Project Noah connects students to real world learning while promoting environmental stewardship. With this app, students can join the forces of other nature lovers across the world and collect photographs of local plants and animals. Students can collect photographic evidence on their own or for organized projects, or "missions," set up by scientists. Each time students take a photograph; they are documenting that particular species. They will need to be able to classify, describe, and create search tags for every image they submit. Project Noah can automatically access a mobile device's location and include that data with each sighting or students can choose to enter it manually. Geography studies quickly transform from an exercise in memorization, to purposeful understanding of how different locations support unique life forms. With this project, students will need an understanding of Life Science classification systems and be able to observe and describe the similarities and differences of a species.
ABC - Magnetic Alphabet
Here is an open-ended letter app where students can independently build words without prompting. As a former Reading Recovery teacher, I am accustomed to asking children to "show me" what they can spell. When I sit back and watch students demonstrate their spelling, I can immediately recognize what letter/word knowledge they already have. Letter tile apps without game restraints are useful when teachers need to evaluate how well students can make analogies between words and transfer their understanding of spelling patterns. Teachers of primary age students will find the Magnetic Alphabet app a "must have" app. I especially like the fact that when I transport an alphabet app in the trunk of my car its contents will not spill!
Kathy Burdick, app reviewer for iear, suggests Numbers League as an "applying" app and she was right on! What originally was a card game by Castle Bent Workshops is now an engaging interactive media app. This phenomenal math app invites students into a comic book world that uses super heroes to fight evil number villains. The ability levels within the game range from minion (basic addition) to superhero level (multiplication with positive and negative numbers). The design of Number League is unlike the format of traditional algorithm on a worksheet and initially students may not realize they are practicing math facts. In order to succeed in this game, students will need to have the ability to perform mental math and apply number knowledge in creative ways.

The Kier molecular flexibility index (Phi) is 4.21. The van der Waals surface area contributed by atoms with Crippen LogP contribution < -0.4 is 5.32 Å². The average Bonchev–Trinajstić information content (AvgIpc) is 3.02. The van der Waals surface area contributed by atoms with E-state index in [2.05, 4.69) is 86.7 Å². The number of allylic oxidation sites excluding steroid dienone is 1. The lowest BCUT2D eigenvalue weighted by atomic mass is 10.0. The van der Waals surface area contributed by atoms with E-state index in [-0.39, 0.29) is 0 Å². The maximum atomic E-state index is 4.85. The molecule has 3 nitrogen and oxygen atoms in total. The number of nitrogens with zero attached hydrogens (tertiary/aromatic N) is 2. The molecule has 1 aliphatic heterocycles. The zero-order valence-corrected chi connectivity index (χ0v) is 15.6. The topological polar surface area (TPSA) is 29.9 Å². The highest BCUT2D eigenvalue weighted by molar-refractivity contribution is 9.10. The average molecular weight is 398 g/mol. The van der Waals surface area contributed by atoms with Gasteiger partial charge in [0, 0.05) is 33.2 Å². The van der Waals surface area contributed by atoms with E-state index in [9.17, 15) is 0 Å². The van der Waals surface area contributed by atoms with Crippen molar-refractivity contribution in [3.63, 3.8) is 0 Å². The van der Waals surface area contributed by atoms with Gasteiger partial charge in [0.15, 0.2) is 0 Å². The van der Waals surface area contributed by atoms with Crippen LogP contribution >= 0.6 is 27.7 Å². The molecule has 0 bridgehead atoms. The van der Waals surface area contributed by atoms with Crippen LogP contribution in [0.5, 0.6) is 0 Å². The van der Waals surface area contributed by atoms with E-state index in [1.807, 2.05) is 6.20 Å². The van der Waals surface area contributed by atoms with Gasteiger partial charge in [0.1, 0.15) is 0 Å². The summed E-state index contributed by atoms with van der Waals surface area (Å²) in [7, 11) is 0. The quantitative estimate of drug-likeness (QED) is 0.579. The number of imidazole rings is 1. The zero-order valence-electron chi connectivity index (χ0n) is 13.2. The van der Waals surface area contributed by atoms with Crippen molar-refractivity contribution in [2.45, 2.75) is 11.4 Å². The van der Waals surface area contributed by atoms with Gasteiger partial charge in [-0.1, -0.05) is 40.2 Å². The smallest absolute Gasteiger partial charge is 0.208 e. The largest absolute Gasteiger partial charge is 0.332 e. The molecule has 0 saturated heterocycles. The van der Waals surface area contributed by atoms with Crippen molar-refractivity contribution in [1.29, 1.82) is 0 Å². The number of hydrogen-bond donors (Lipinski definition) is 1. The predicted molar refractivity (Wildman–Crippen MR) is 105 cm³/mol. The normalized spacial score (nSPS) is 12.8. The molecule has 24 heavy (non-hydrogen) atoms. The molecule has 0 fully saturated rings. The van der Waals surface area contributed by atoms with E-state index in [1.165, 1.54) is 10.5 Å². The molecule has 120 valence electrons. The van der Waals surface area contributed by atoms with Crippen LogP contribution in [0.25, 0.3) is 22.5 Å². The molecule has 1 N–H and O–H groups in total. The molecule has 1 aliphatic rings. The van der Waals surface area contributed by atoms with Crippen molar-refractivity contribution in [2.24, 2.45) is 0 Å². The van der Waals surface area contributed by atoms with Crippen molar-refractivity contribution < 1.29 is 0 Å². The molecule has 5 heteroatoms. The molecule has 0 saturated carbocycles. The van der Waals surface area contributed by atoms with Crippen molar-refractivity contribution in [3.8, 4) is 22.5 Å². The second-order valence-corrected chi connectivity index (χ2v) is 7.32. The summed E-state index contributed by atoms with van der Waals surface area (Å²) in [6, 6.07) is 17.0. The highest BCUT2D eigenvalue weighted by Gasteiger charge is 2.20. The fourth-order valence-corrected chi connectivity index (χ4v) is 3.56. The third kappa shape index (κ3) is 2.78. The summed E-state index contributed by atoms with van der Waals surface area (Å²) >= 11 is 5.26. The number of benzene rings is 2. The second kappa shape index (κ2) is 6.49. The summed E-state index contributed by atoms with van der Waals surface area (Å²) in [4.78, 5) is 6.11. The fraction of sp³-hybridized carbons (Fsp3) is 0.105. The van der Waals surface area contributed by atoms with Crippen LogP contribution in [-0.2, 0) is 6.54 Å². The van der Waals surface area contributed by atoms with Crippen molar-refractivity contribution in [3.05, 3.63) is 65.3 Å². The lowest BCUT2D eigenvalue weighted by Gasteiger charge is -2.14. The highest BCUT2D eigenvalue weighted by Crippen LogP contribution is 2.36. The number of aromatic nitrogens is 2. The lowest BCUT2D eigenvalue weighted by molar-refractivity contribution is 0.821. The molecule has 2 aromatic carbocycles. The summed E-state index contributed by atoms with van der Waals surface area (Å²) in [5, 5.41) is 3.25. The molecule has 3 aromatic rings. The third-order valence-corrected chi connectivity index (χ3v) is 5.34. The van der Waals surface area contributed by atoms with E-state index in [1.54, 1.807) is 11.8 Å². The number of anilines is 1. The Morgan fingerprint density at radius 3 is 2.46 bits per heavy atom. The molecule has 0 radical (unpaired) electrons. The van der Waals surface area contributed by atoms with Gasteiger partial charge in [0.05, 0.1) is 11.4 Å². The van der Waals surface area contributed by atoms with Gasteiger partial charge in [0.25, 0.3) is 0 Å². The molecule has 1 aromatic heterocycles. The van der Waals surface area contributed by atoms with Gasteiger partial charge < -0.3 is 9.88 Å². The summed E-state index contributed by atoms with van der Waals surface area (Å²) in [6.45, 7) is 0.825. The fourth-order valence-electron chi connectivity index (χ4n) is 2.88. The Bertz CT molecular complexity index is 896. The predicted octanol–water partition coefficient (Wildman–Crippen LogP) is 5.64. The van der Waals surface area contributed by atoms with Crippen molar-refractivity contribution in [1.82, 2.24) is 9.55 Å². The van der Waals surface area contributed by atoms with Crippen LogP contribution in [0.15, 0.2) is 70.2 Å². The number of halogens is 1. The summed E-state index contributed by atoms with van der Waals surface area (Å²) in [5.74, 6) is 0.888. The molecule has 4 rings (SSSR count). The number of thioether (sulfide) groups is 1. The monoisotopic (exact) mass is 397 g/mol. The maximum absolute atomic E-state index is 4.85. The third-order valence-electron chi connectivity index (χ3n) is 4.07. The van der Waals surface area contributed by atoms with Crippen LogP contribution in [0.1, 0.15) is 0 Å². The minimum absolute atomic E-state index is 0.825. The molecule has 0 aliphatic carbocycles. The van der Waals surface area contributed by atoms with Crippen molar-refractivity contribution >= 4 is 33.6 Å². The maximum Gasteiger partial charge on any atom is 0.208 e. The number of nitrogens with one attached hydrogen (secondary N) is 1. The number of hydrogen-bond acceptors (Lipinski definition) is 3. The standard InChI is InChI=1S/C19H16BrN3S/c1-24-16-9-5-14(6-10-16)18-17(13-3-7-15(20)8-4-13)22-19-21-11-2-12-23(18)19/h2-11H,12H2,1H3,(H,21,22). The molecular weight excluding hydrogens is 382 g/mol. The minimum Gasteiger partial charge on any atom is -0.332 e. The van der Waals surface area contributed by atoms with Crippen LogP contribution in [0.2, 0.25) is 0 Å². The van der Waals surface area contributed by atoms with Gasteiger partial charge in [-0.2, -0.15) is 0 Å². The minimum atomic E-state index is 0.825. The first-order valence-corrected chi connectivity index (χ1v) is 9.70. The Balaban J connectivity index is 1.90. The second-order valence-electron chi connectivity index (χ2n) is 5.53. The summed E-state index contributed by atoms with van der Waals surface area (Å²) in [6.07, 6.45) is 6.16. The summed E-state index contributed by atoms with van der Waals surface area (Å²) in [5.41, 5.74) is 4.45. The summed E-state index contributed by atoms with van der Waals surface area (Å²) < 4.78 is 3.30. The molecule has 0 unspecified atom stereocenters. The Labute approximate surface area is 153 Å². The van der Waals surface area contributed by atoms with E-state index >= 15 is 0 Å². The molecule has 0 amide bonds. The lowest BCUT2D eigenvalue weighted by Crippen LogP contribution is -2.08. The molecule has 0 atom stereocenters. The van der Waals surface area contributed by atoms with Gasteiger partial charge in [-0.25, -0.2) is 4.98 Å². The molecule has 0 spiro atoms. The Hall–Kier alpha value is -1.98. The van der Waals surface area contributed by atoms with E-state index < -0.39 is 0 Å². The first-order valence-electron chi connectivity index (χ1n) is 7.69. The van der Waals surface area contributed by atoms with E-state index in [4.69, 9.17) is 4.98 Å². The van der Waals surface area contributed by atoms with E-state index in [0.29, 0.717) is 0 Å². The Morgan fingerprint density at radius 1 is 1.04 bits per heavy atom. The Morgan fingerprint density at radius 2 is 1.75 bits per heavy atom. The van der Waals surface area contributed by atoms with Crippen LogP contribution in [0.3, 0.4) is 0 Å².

The MIND Research Institute is creating apps! In this game a cute little penguin named JiJi? needs help crossing the edge of a blocked grid. Students need to open the path by properly placing laser beam reflectors on a gird. When a light beam hits the angle of a reflector panel, it can bend, and hit a target that will open the path for the penguin. KickBox requires procedural thinking and develops student ability to read points within a graph. The MIND Research Institute also created ST Math® whose games are based on the premise that math understanding can be developed through a student's "spatial temporal reasoning abilities." The learning environment of this app is completely different and offers a refreshing alternative to learn and apply math knowledge. So far, the Mind Research Institute has created only one app but I am hoping that a much larger library of games is in the works.
Invite students to document the steps and procedures necessary to solve math equations with ScreenChomp videos. Within minutes, this app will have students creating their own Kahn Academy style screencasts. Students write a given math problem onto the screen, press the button, and record the steps needed to solve an equation. ScreenChomp records both an audio narration and can film events happening on the screen. This app also has the ability to import images from the camera roll. When the video is complete, upload it to ScreenChomp.com and they will provide a URL. It is also possible to directly post the video to Twitter. Every screencast made on ScreenChomp is stored on a file within the app itself.
1 Anderson, L. W., & Krathwohl, D. R. (Eds.). A taxonomy for learning, teaching and assessing: A revision of Bloom's Taxonomy of educational objectives: New York: Longman, 2001. Print
2 Bloom, Benjamin S. Taxonomy of Educational Objectives: The Classification of Educational Goals. New York: David McKay Company, Inc., 1956. Print.
3 Bloom, Benjamin S. Taxonomy of Educational Objectives: The Classification of Educational Goals. New York: David McKay Company, Inc., 1956. Print.